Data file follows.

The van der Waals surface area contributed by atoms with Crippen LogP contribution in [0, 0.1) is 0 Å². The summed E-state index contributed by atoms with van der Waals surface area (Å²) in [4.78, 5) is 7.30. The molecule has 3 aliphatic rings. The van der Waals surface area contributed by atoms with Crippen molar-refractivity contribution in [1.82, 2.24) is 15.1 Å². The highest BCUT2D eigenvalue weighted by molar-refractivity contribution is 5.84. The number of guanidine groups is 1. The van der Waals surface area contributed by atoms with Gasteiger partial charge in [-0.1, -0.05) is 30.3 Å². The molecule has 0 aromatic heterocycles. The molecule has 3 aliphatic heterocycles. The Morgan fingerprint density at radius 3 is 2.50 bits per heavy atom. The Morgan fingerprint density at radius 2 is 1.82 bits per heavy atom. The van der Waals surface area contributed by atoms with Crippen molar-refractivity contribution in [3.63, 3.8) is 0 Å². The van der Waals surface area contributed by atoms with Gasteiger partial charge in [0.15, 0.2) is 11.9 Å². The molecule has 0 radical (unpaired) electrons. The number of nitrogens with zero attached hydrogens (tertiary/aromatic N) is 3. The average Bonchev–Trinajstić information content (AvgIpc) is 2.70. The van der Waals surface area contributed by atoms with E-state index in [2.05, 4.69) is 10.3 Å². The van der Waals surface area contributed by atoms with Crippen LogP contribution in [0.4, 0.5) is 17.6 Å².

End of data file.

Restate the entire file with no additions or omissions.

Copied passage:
The van der Waals surface area contributed by atoms with Crippen LogP contribution in [0, 0.1) is 0 Å². The summed E-state index contributed by atoms with van der Waals surface area (Å²) in [4.78, 5) is 7.30. The molecule has 3 aliphatic rings. The van der Waals surface area contributed by atoms with Crippen molar-refractivity contribution in [1.82, 2.24) is 15.1 Å². The highest BCUT2D eigenvalue weighted by molar-refractivity contribution is 5.84. The number of guanidine groups is 1. The van der Waals surface area contributed by atoms with Gasteiger partial charge in [-0.1, -0.05) is 30.3 Å². The molecule has 0 aromatic heterocycles. The molecule has 3 aliphatic heterocycles. The Morgan fingerprint density at radius 3 is 2.50 bits per heavy atom. The Morgan fingerprint density at radius 2 is 1.82 bits per heavy atom. The van der Waals surface area contributed by atoms with Crippen molar-refractivity contribution in [3.63, 3.8) is 0 Å². The van der Waals surface area contributed by atoms with Gasteiger partial charge in [0.15, 0.2) is 11.9 Å². The molecule has 0 radical (unpaired) electrons. The number of nitrogens with zero attached hydrogens (tertiary/aromatic N) is 3. The average Bonchev–Trinajstić information content (AvgIpc) is 2.70. The van der Waals surface area contributed by atoms with E-state index in [2.05, 4.69) is 10.3 Å². The van der Waals surface area contributed by atoms with Crippen LogP contribution in [0.4, 0.5) is 17.6 Å².